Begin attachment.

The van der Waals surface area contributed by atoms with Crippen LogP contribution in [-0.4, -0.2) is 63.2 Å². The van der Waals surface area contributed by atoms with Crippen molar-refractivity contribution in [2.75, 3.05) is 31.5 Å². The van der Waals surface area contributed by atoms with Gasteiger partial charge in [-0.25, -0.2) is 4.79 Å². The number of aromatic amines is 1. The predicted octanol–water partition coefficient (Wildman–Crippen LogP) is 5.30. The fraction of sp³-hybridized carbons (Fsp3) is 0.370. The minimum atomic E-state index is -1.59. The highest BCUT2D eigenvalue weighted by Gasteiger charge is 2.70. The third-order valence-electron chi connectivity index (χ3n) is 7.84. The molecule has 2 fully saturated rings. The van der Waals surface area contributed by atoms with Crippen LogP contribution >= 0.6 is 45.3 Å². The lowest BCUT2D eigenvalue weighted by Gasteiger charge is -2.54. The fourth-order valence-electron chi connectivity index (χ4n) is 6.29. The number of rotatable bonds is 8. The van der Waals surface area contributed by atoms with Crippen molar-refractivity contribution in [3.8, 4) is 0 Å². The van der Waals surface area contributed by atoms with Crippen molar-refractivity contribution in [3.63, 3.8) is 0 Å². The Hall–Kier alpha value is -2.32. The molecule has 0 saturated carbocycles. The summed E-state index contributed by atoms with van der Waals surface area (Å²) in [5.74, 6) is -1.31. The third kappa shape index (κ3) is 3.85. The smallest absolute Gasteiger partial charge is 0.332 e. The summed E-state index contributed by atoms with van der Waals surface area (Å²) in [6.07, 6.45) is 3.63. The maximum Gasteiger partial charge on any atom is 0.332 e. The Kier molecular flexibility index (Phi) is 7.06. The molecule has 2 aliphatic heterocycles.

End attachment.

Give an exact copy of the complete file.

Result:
The van der Waals surface area contributed by atoms with Crippen LogP contribution in [-0.4, -0.2) is 63.2 Å². The van der Waals surface area contributed by atoms with Crippen molar-refractivity contribution in [2.75, 3.05) is 31.5 Å². The van der Waals surface area contributed by atoms with Gasteiger partial charge in [-0.25, -0.2) is 4.79 Å². The number of aromatic amines is 1. The predicted octanol–water partition coefficient (Wildman–Crippen LogP) is 5.30. The fraction of sp³-hybridized carbons (Fsp3) is 0.370. The minimum atomic E-state index is -1.59. The highest BCUT2D eigenvalue weighted by Gasteiger charge is 2.70. The third-order valence-electron chi connectivity index (χ3n) is 7.84. The molecule has 2 fully saturated rings. The van der Waals surface area contributed by atoms with Crippen LogP contribution >= 0.6 is 45.3 Å². The lowest BCUT2D eigenvalue weighted by Gasteiger charge is -2.54. The fourth-order valence-electron chi connectivity index (χ4n) is 6.29. The number of rotatable bonds is 8. The van der Waals surface area contributed by atoms with Crippen molar-refractivity contribution in [3.8, 4) is 0 Å². The van der Waals surface area contributed by atoms with Crippen molar-refractivity contribution in [3.63, 3.8) is 0 Å². The Hall–Kier alpha value is -2.32. The molecule has 0 saturated carbocycles. The summed E-state index contributed by atoms with van der Waals surface area (Å²) in [5.74, 6) is -1.31. The third kappa shape index (κ3) is 3.85. The smallest absolute Gasteiger partial charge is 0.332 e. The summed E-state index contributed by atoms with van der Waals surface area (Å²) in [6.07, 6.45) is 3.63. The maximum Gasteiger partial charge on any atom is 0.332 e. The Kier molecular flexibility index (Phi) is 7.06. The molecule has 2 aliphatic heterocycles.